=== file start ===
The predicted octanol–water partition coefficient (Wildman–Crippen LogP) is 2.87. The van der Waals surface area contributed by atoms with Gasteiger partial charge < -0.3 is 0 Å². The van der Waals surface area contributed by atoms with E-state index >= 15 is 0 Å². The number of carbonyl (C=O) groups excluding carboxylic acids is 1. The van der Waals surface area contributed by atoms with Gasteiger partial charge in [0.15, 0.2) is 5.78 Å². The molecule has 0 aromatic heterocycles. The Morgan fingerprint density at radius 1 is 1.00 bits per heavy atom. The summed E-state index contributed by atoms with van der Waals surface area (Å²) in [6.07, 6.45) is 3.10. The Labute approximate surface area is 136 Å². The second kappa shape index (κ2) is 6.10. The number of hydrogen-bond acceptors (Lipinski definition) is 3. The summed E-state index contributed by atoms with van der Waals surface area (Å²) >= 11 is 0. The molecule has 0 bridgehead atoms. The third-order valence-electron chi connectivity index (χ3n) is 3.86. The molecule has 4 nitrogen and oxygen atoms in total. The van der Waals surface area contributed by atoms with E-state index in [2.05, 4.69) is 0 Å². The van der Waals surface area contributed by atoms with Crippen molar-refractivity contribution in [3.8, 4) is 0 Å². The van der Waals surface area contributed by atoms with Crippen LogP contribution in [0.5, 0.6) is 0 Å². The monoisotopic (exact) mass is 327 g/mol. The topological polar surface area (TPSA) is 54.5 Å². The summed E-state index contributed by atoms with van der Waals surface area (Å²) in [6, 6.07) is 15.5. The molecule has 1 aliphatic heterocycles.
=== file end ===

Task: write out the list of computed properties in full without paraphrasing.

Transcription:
The predicted octanol–water partition coefficient (Wildman–Crippen LogP) is 2.87. The van der Waals surface area contributed by atoms with Gasteiger partial charge < -0.3 is 0 Å². The van der Waals surface area contributed by atoms with E-state index >= 15 is 0 Å². The number of carbonyl (C=O) groups excluding carboxylic acids is 1. The van der Waals surface area contributed by atoms with Gasteiger partial charge in [0.15, 0.2) is 5.78 Å². The molecule has 0 aromatic heterocycles. The Morgan fingerprint density at radius 1 is 1.00 bits per heavy atom. The summed E-state index contributed by atoms with van der Waals surface area (Å²) in [6.07, 6.45) is 3.10. The Labute approximate surface area is 136 Å². The second kappa shape index (κ2) is 6.10. The number of hydrogen-bond acceptors (Lipinski definition) is 3. The summed E-state index contributed by atoms with van der Waals surface area (Å²) >= 11 is 0. The molecule has 0 bridgehead atoms. The third-order valence-electron chi connectivity index (χ3n) is 3.86. The molecule has 4 nitrogen and oxygen atoms in total. The van der Waals surface area contributed by atoms with E-state index in [2.05, 4.69) is 0 Å². The van der Waals surface area contributed by atoms with Crippen molar-refractivity contribution in [3.8, 4) is 0 Å². The van der Waals surface area contributed by atoms with Crippen LogP contribution in [0.5, 0.6) is 0 Å². The monoisotopic (exact) mass is 327 g/mol. The topological polar surface area (TPSA) is 54.5 Å². The summed E-state index contributed by atoms with van der Waals surface area (Å²) in [6, 6.07) is 15.5. The molecule has 1 aliphatic heterocycles.